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J Biol Chem. 2001 Mar 30;276(13):10570-5. Epub 2001 Jan 9.

Alternative O-glycosylation/O-phosphorylation of serine-16 in murine estrogen receptor beta: post-translational regulation of turnover and transactivation activity.

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  • 1Department of Biological Chemistry, Johns Hopkins University School of Medicine, Baltimore, Maryland 21205-2185, USA.

Abstract

O-Linked N-acetylglucosamine (O-GlcNAc) is a dynamic post-translational modification abundant on nuclear and cytoplasmic proteins. Recently, we demonstrated that the murine estrogen receptor-beta (mER-beta) is alternatively O-GlcNAcylated or O-phosphorylated at Ser(16). Analyses of mER-betas containing mutations in the three adjacent hydroxyl amino acids at this locus confirmed that Ser(16) is the major site of O-GlcNAc modification on mER-beta and that mutants lacking hydroxyl amino acids at this locus are glycosylation-deficient. Pulse-chase studies in transfected Cos-1 cells demonstrate that the turnover rate of the mutant containing a glutamic acid moiety at Ser(16), which mimics constitutive phosphorylation at this locus, is faster than that of the wild type receptor. Whereas, the mutant without hydroxyl amino acids at this locus is degraded at a slower rate, indicating that O-GlcNAc/O-phosphate at Ser(16) modulates mER-beta protein stability. Luciferase reporter assays also show that the Ser(16) locus mutants have abnormal transactivation activities, suggesting that the two alternative modifications at Ser(16) on mER-beta may also be involved in transcriptional regulation. DNA mobility shift assays show that the mutants do not have altered DNA binding. Green fluorescence protein constructs of both wild type and mutant forms of mER-beta show that the receptor is nearly exclusively localized within the nucleus. It appears that reciprocal occupancy of Ser(16) by either O-phosphate or O-GlcNAc modulates the degradation and activity of mER-beta.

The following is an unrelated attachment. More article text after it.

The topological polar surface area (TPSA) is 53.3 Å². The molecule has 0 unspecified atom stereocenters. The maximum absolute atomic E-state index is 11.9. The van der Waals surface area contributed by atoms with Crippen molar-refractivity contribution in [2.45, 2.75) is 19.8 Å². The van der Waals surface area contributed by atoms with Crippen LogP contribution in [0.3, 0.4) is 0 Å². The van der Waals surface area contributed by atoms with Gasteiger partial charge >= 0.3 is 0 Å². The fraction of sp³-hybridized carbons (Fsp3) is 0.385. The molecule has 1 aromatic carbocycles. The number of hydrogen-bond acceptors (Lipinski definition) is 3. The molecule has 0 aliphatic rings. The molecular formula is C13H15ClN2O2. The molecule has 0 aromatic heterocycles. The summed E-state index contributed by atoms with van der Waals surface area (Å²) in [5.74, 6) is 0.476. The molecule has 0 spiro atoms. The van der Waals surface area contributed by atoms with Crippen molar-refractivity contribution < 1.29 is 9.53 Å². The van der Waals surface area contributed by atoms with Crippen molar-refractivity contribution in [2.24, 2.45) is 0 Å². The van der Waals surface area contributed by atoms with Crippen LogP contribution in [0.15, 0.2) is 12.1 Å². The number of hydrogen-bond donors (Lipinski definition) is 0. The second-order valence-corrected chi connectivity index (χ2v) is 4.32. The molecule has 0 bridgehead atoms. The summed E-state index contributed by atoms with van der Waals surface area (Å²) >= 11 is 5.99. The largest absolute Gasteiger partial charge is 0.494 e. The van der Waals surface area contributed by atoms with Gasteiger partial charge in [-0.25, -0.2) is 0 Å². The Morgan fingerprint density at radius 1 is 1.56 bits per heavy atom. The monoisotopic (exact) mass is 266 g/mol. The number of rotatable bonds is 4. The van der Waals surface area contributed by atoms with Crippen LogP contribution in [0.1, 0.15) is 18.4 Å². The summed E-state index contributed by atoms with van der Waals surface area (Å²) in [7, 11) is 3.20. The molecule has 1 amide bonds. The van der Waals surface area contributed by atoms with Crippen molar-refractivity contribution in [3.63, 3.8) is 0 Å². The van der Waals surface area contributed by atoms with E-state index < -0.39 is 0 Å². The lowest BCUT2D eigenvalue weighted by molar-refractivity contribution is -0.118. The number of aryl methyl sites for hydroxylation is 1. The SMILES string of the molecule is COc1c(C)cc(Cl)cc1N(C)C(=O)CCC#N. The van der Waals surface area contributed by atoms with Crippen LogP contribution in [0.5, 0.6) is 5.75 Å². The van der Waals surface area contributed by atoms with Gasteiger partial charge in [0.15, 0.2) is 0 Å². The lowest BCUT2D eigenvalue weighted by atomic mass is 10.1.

PMID:
11150304
DOI:
10.1074/jbc.M010411200
[PubMed - indexed for MEDLINE]
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